The European Union’s executive branch said Monday that it has launched legal action against coronavirus vaccine-maker AstraZeneca for failing to respect the terms of its contract with the 27-nation bloc.
The AstraZeneca vaccine has been central to Europe’s immunization campaign, and a linchpin in the global strategy to get vaccines to poorer countries. But the slow pace of deliveries has frustrated the Europeans and they have held the company responsible for partly delaying their vaccine rollout.
European Commission spokesman Stefan De Keersmaecker said that Brussels launched the legal action against AstraZeneca last Friday “on the basis of breaches of the advance purchase agreement.”
He said the reason for the legal action was that “some terms of the contract have not been respected” and that “the company has not been in a position to come up with a reliable strategy to ensure a timely delivery of doses.”
AstraZeneca’s contract with the EU, which was signed by the Commission on behalf of the member countries last August, foresaw an initial 300 million doses for distribution among member countries, with an option for a further 100 million.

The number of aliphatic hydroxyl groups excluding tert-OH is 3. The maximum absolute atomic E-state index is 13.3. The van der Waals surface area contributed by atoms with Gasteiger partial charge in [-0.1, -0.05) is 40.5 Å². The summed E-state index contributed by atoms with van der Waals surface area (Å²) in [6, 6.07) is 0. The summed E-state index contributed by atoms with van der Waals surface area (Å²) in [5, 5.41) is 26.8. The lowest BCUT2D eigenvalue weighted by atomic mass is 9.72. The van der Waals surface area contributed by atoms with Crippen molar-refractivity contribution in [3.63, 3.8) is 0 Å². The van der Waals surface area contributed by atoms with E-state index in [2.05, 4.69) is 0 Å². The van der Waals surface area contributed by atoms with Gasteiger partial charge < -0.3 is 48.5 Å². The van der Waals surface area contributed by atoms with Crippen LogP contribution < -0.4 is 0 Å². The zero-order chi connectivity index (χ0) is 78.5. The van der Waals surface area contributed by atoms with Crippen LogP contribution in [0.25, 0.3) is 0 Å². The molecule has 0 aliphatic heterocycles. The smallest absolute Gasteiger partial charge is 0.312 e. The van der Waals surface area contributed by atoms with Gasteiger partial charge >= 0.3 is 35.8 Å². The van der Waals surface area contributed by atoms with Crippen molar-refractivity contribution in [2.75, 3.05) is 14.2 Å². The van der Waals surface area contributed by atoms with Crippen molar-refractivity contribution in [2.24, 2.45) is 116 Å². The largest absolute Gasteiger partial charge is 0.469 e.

The British-Swedish drugmaker had hoped to deliver 80 million doses of that in the first quarter of 2021, but only 30 million were sent. According to the Commission, the company is now set to provide 70 million doses in the second quarter, rather than the 180 million it had promised.
AstraZeneca said in a statement that it “regrets” the Commission’s decision to take legal action and that it will “strongly defend” itself in court.
“We believe any litigation is without merit and we welcome this opportunity to resolve this dispute as soon as possible,” AstraZeneca said. It said deliveries are improving “following an unprecedented year of scientific discovery, very complex negotiations, and manufacturing challenges.”
“We are making progress addressing the technical challenges and our output is improving, but the production cycle of a vaccine is very long which means these improvements take time to result in increased finished vaccine doses,” it said.
The company said it wants to continue “working constructively with the EU Commission to vaccinate as many people as possible. Many thousands of our employees working around the clock have been driven by a passion to help the world at no profit.”
The AstraZeneca vaccine is cheaper and easier to use than rival shots from Pfizer and Moderna and has been endorsed for use in over 50 countries, including by the 27-nation EU and the World Health Organization. U.S. authorities are still evaluating the vaccine.